The Saudi-led coalition -- made up of several Arab countries -- began a military campaign in Yemen in March 2015 aimed at preventing Houthi rebels allied to Iran and forces loyal to Yemen's deposed President Ali Abdullah Saleh from taking power.
But last month, a U.N. report
claimed the alliance was responsible for 60% of the 1,953 children recorded as killed or maimed in the conflict in 2015 -- a sixfold rise since the previous year. They were added to a blacklist of of groups violating children's rights in armed conflict, before dropping off the list again earlier this week.
That's because Saudi Arabia made a threat of a "total rupture" in relations between the Kingdom and the U.N., placing in doubt hundreds of millions of dollars in financial contributions to U.N. humanitarian agencies and causes, the U.N. official said.
There were also suggestions clerics in Saudi Arabia could meet to issue an anti-U.N. fatwa, declaring the organization "anti-Muslim."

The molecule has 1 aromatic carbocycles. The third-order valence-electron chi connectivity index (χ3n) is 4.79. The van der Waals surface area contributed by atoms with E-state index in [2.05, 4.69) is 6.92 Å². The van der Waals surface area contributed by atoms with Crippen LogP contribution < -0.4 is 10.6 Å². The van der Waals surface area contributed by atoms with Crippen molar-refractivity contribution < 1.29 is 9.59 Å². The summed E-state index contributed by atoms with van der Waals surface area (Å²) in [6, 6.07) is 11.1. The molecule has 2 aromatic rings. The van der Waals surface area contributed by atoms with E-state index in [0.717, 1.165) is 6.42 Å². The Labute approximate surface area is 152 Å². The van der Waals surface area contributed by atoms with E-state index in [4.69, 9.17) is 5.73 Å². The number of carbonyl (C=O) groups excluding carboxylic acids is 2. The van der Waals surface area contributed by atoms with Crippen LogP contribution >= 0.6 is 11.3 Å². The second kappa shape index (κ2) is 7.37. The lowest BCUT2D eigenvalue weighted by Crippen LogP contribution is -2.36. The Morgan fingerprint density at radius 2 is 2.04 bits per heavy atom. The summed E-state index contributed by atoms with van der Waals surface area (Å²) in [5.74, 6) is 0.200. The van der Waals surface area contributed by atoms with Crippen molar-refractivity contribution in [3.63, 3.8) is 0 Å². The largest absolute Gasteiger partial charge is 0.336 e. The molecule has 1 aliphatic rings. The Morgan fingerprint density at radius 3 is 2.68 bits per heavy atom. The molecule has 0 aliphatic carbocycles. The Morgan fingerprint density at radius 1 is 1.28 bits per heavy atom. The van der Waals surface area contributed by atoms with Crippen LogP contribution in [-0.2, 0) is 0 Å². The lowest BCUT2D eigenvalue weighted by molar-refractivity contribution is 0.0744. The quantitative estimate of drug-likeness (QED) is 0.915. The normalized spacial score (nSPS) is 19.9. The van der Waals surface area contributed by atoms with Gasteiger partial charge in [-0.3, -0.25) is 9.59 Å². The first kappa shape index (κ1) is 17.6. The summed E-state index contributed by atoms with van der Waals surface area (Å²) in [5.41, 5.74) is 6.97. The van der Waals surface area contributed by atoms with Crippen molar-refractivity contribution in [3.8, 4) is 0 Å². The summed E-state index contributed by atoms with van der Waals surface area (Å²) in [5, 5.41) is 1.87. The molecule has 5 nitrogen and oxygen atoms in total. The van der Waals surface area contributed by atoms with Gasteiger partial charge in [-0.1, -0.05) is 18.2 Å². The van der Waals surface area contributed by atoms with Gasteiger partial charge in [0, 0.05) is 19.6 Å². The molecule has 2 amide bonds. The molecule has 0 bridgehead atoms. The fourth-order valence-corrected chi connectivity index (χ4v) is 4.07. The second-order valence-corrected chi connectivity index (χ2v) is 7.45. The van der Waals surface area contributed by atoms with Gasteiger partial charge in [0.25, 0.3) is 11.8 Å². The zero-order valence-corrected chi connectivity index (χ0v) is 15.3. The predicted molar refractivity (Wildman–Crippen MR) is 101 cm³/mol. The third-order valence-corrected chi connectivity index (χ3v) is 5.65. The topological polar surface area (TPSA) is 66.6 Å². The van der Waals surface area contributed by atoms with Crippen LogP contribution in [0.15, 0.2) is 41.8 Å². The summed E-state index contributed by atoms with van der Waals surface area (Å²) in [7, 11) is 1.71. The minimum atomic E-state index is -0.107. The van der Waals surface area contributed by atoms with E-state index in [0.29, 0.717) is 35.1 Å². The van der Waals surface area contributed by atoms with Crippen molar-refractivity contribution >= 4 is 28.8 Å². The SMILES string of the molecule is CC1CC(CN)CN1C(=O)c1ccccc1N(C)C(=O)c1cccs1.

The pressure was "massive ... beyond anything ever seen," the official said.
A spokesperson for Ban confirmed that the coalition had been removed from the blacklist, saying it had agreed to a joint review with Saudi officials of the cases and numbers of casualties mentioned in the report.
Human rights organization Amnesty International described the U.N.'s actions as "blatant pandering" to Saudi Arabia that "undermines all of the U.N.'s work to protect children caught up in war."
The U.N. official said the pressure came in the form of diplomatic phone calls and visits by U.N. diplomats at the organization's headquarters in New York.
'Every word stands'
Despite the U.N.'s apparent capitulation, it remained adamant its report on the parlous situation in Yemen was accurate.
"Every word stands and we stand by the figures and the information contained in the report," U.N. spokesman Stephane Dujarric told reporters Wednesday.
"It paints a horrific picture of the suffering of Yemeni civilians, especially the Yemeni children."
In an open letter
to Ban, Human Rights Watch and 19 other organizations called on the U.N. to immediately return the Saudi-led coalition to the "list of shame."